JOBSEARCH: Found an old list of the “sales funnel” I used in my many job searches

Thursday, May 4, 2017

Job SearchSales Funnel
(Remember this is an inverse tree) 

  • Resume posting
  • Networking meetings 
  • Lead found
  • Hunter contact
  • Hunter discussion
  • Proceed
  • Phone screen
  • First interview scheduled
  • First interview completed
  • Second interview scheduled
  • Second interview completed
  • Third interview scheduled
  • Third interview completed
    (I don’t do fourth ones)
  • Offer
  • Acceptance
    (Remember you only need one)

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JOBSEARCH: Tales of unemployment

Monday, February 13, 2017

At 55, a ‘Rainy Day’ Turns Into a Year
By Jeanna Smialek

*** begin quote ***

“It’s very discriminatory, if you ask me,” Schlager said, explaining that interviewers avoid asking his age or mentioning it, because such discrimination is illegal. He has nothing on his resume that marks his age. “It’s a vicious game, and they do it legally, but there’s that undertow.”

Schlager was making $53 an hour working 35 to 40 hours a week in his last position, but he’s applying to lower-skill, lower-pay positions in logistics as he broadens his job search. There’s a limit as to how far down the ladder he’ll drop, though, because he wants to make sure that he has employer-provided health-care coverage.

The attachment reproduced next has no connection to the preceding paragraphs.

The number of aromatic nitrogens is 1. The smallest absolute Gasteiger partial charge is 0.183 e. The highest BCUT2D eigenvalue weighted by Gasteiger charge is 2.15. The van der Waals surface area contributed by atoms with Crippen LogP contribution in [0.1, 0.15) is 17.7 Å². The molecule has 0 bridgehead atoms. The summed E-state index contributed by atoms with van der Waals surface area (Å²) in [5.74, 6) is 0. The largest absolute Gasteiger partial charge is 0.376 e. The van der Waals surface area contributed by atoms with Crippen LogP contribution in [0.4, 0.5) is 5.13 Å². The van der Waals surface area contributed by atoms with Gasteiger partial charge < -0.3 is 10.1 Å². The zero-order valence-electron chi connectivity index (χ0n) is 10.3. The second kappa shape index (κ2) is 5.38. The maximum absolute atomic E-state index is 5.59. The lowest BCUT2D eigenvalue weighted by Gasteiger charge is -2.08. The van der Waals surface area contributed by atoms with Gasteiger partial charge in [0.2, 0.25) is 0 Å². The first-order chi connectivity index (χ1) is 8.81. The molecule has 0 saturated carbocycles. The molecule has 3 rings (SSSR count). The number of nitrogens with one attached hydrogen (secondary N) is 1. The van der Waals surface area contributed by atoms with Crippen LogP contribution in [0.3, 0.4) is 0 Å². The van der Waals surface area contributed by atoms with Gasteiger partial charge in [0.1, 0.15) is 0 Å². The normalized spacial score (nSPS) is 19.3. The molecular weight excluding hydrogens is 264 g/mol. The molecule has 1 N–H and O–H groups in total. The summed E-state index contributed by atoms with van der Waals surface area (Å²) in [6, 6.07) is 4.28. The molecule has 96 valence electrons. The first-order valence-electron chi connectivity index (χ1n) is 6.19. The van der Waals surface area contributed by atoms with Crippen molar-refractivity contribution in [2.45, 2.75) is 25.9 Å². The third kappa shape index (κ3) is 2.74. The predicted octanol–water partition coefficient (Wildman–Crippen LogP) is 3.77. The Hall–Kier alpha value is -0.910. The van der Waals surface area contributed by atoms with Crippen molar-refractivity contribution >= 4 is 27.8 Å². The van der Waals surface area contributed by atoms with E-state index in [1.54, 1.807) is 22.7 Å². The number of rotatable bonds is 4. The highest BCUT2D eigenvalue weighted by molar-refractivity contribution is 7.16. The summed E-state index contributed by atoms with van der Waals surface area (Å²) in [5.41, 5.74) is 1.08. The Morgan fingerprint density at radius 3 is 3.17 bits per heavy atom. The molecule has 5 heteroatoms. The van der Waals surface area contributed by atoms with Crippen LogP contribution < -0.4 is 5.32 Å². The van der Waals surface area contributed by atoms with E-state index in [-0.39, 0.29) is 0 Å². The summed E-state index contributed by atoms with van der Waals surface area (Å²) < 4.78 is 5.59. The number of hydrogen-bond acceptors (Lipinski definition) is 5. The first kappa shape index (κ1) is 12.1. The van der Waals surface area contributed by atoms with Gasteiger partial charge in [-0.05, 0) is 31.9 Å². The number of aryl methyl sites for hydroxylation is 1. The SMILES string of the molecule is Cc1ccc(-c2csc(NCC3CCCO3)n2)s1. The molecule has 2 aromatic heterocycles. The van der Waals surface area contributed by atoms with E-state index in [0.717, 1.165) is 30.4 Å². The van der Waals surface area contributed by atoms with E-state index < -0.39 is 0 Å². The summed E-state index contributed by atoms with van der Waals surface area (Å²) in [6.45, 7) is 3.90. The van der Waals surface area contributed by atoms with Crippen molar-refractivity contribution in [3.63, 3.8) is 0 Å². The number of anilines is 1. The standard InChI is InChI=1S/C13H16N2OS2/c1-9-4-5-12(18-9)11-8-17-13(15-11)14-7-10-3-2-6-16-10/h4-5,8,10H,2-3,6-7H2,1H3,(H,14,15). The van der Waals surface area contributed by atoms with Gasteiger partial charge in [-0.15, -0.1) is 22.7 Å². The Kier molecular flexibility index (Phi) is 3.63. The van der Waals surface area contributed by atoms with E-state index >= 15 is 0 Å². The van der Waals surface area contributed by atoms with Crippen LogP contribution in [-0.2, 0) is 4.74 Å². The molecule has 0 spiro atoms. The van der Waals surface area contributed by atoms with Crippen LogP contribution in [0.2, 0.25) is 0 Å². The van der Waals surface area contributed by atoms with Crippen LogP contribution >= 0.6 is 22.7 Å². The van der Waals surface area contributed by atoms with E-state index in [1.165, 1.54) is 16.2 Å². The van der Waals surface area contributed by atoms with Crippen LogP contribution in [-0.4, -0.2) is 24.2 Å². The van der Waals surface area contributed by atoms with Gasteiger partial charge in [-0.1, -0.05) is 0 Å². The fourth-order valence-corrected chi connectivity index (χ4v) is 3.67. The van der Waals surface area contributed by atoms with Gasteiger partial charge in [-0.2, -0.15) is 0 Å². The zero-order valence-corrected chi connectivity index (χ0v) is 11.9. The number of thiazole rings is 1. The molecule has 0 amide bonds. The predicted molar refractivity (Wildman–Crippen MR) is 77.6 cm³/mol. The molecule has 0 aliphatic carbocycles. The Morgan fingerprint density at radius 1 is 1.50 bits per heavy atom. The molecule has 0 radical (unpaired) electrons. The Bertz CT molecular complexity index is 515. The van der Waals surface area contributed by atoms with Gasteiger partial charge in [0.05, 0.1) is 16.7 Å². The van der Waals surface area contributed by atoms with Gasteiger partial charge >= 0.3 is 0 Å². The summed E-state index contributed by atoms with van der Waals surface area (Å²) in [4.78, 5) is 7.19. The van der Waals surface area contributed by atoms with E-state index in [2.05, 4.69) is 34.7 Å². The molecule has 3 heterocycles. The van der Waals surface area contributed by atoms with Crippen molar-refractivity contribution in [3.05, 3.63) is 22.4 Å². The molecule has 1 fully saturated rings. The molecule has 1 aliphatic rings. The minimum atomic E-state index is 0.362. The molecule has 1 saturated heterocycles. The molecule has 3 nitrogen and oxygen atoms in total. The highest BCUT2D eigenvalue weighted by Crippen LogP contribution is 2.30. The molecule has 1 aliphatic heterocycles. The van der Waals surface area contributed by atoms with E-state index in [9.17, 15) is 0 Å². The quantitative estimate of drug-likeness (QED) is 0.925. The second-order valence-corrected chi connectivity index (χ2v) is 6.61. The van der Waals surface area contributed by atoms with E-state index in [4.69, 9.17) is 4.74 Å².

Not finding employment isn’t an option. While he has relatively low living expenses, Schlager is dipping into his 401(k), so he’ll need to replace what he’s withdrawn. And, beyond financial motivation, he wants a job for its own sake.

“It just kills me to sit here, and not work, and have the abilities that I do,” he said. “I call it a rainy day that turned into a rainy month that turned into a rainy year.”

*** end quote ***

I have been saying for a long time that there is “age discrimination” out there.

Once you turn 50!!!, you must plan that, if you lose “your job”, then you may never NEVER “work” again.

In self-defense, you must have your Plan B, C, and D ready.

Success for the younger generation is: (1) ruthless financial discipline — no bad debt; (2) a life long interest in learning — education — a degree — they can’t take it away from you; (3) a NON-OFFSHORABLE white collar job in order to save big bux; (4) a blue collar skill for hard times — never saw a poor plumber; (5) one or more internet based businesses — your store is always open; (6) a free time hobby that generates income; and (7) a large will-maintained network of people who can “help” you.